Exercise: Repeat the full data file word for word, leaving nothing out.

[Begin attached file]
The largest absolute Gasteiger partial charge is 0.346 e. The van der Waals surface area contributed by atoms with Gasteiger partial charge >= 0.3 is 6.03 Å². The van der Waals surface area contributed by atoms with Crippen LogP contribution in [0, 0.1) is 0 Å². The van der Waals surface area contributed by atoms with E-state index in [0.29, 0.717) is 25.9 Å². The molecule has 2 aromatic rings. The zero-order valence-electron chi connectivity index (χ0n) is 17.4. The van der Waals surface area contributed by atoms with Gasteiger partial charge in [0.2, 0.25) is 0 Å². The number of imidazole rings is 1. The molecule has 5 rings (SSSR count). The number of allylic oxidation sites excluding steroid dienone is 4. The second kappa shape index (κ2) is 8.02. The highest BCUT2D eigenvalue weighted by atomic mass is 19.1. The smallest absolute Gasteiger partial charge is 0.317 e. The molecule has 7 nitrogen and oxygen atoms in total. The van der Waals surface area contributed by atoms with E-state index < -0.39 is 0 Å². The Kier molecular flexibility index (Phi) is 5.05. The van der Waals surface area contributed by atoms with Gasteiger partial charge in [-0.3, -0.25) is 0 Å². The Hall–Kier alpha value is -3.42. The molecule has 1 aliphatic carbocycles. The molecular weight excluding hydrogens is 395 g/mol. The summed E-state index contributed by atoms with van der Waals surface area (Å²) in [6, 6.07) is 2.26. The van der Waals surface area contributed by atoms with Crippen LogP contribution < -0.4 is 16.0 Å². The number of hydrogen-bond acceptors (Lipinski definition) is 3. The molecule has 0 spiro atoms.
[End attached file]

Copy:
The largest absolute Gasteiger partial charge is 0.346 e. The van der Waals surface area contributed by atoms with Gasteiger partial charge >= 0.3 is 6.03 Å². The van der Waals surface area contributed by atoms with Crippen LogP contribution in [0, 0.1) is 0 Å². The van der Waals surface area contributed by atoms with E-state index in [0.29, 0.717) is 25.9 Å². The molecule has 2 aromatic rings. The zero-order valence-electron chi connectivity index (χ0n) is 17.4. The van der Waals surface area contributed by atoms with Gasteiger partial charge in [0.2, 0.25) is 0 Å². The number of imidazole rings is 1. The molecule has 5 rings (SSSR count). The number of allylic oxidation sites excluding steroid dienone is 4. The second kappa shape index (κ2) is 8.02. The highest BCUT2D eigenvalue weighted by atomic mass is 19.1. The smallest absolute Gasteiger partial charge is 0.317 e. The molecule has 7 nitrogen and oxygen atoms in total. The van der Waals surface area contributed by atoms with E-state index < -0.39 is 0 Å². The Kier molecular flexibility index (Phi) is 5.05. The van der Waals surface area contributed by atoms with Gasteiger partial charge in [-0.3, -0.25) is 0 Å². The Hall–Kier alpha value is -3.42. The molecule has 1 aliphatic carbocycles. The molecular weight excluding hydrogens is 395 g/mol. The summed E-state index contributed by atoms with van der Waals surface area (Å²) in [6, 6.07) is 2.26. The van der Waals surface area contributed by atoms with Crippen LogP contribution < -0.4 is 16.0 Å². The number of hydrogen-bond acceptors (Lipinski definition) is 3. The molecule has 0 spiro atoms.